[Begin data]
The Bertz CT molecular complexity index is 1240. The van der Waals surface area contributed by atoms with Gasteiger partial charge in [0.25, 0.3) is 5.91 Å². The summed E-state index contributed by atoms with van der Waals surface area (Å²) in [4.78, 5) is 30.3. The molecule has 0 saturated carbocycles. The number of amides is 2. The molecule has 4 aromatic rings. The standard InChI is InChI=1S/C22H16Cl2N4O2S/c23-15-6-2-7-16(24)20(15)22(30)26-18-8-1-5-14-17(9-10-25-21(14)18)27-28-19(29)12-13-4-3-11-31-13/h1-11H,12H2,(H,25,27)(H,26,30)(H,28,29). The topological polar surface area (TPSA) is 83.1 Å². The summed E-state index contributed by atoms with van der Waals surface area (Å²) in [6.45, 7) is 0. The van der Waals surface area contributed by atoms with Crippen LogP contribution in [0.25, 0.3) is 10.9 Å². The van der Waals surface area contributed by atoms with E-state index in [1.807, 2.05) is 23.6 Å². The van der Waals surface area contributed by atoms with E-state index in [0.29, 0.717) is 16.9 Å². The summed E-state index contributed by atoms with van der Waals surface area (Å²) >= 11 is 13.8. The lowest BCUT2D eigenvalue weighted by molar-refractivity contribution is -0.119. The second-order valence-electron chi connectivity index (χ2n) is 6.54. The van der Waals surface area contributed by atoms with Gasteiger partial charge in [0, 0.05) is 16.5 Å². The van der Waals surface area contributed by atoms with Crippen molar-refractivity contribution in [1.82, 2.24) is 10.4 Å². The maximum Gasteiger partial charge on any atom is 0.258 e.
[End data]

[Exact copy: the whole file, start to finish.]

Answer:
The Bertz CT molecular complexity index is 1240. The van der Waals surface area contributed by atoms with Gasteiger partial charge in [0.25, 0.3) is 5.91 Å². The summed E-state index contributed by atoms with van der Waals surface area (Å²) in [4.78, 5) is 30.3. The molecule has 0 saturated carbocycles. The number of amides is 2. The molecule has 4 aromatic rings. The standard InChI is InChI=1S/C22H16Cl2N4O2S/c23-15-6-2-7-16(24)20(15)22(30)26-18-8-1-5-14-17(9-10-25-21(14)18)27-28-19(29)12-13-4-3-11-31-13/h1-11H,12H2,(H,25,27)(H,26,30)(H,28,29). The topological polar surface area (TPSA) is 83.1 Å². The summed E-state index contributed by atoms with van der Waals surface area (Å²) in [6.45, 7) is 0. The van der Waals surface area contributed by atoms with Crippen LogP contribution in [0.25, 0.3) is 10.9 Å². The van der Waals surface area contributed by atoms with E-state index in [1.807, 2.05) is 23.6 Å². The van der Waals surface area contributed by atoms with E-state index in [0.29, 0.717) is 16.9 Å². The summed E-state index contributed by atoms with van der Waals surface area (Å²) >= 11 is 13.8. The lowest BCUT2D eigenvalue weighted by molar-refractivity contribution is -0.119. The second-order valence-electron chi connectivity index (χ2n) is 6.54. The van der Waals surface area contributed by atoms with Gasteiger partial charge in [0, 0.05) is 16.5 Å². The van der Waals surface area contributed by atoms with Crippen molar-refractivity contribution in [1.82, 2.24) is 10.4 Å². The maximum Gasteiger partial charge on any atom is 0.258 e.